Okay...the original premise was that the stock rear swingarm stuff really wasn't gonna be able to take a high horsepower, probably stick shift, blast off. And that still holds true today. Just too many parts whirling around, even if you install heavy duty parts in them. A 12 bolt is okay if you aren't doing serious drag racing. At this time Tom's only offers a kit to put together a 12 bolt setup for the Vette. However, we also have the choice of a complete conversion of the rear end to a 9 inch Ford rear end. Why Ford? Because Ford is THE most heavy duty rear end you can use. It's what they use in NASCAR and many other competition organizations. Just like Ford Toploader transmissions are the ultimate 4 speed, the Ford rear end is the ultimate rear end. Here is the place where you can get a 9 inch rear end conversion kit:
http://autofabcart.net/1968-1982corvettesoildrearconversion4-linkkit.aspx

Install this kit and the only question will be should I be DRIVING something that makes enough horsepower to destroy it? :partyon:

BTW...thanks to Bird for providing the link to the solid rear axle conversion. Hi Bird!!! :D
 

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Discussion Starter #17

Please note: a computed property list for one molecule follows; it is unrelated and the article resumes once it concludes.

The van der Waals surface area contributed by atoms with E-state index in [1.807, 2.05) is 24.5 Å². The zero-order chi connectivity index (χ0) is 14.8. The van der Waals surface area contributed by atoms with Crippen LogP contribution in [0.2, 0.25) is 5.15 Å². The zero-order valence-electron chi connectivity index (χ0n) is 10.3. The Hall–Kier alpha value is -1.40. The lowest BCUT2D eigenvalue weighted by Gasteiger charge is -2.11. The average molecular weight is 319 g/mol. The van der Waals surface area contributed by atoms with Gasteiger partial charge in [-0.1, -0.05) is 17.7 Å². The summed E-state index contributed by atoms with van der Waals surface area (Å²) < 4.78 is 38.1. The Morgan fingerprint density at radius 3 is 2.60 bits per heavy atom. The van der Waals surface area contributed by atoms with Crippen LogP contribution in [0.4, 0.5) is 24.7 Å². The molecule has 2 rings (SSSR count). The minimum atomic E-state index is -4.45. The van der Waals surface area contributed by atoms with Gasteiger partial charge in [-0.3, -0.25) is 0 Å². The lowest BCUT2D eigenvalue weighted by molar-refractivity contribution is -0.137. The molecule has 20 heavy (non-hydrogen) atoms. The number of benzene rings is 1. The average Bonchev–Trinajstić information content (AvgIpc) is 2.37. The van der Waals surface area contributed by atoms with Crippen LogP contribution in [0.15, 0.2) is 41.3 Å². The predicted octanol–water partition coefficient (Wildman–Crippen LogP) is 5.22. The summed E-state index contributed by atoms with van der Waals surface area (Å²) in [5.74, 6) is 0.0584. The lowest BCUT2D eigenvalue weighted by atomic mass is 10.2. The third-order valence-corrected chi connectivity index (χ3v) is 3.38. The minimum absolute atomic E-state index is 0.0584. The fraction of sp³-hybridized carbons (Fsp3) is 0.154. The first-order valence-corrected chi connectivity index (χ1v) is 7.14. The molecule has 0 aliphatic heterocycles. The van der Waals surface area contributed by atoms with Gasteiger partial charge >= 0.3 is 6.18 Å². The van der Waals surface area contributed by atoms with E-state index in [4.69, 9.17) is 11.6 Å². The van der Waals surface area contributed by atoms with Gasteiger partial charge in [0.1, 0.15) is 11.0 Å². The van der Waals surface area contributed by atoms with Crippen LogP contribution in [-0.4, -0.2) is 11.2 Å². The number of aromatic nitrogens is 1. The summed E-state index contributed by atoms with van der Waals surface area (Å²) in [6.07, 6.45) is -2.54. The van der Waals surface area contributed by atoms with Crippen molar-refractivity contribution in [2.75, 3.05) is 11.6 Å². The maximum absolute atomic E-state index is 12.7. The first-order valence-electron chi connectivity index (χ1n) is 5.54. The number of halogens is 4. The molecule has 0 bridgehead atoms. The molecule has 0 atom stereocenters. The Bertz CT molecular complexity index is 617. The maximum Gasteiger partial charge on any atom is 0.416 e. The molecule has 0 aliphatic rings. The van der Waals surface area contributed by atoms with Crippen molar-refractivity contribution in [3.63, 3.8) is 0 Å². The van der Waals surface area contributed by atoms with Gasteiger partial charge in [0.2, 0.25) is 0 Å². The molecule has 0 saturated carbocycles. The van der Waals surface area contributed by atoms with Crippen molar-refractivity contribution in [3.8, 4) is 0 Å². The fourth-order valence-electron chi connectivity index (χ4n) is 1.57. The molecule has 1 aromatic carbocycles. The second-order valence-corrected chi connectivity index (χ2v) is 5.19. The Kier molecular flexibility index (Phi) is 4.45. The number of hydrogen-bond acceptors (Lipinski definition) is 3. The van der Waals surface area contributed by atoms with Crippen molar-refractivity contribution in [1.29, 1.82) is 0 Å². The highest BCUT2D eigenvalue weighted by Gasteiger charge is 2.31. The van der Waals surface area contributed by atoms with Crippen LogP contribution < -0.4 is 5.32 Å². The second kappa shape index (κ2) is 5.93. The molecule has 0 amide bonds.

We're putting down about 400-4254hp at the wheels, the car is in the mid 11's right now. It is a stick car running the 1350 12 bolt setup. The car could make it into the high 10's on the right day but that's all my son's game now, I don't have the time or desire to drag race. So he goes to the track, tweaks his car and I do the machine work and unit building.

We may step up to 1480 axles next.

I have built 12 bolt vette conversions to work with up to 1000hp(engine on the dyno) and the IRS has held up to what I was told, BUT anything will break. Those that use the term bullet proof are only fooling themselves. We have sheared solid spicer joints clean off in one launch that were supposed to be bullet proof.
 

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One thing I really like about the Ford rear ends is the "drop out" carrier. VERY easy to remove, rebuild and replace. You can even have spare ones to bolt in if track conditions aren't ideal for the rear end ratio you have installed. Try doing that with the GM or Dana rear ends. :(
 

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Discussion Starter #19
ya, good point but for the most part a properly built vette diff shouldn't need to come out but it has to be built to the application.
 

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I'm not talking about the differential build. I am talking about custom-tailoring the rear axle ratio to the track where you are racing. Of course if you aren't racing for $$, or are just driving a street-strip car, it's not really an issue. A solid axle rear end also takes away all the worries of all those u-joints and axles that might come chain-sawing up into your butt and testes. No need for all those safety loops on a solid rear axle too. It's just a simpler, stronger way to go for racing use.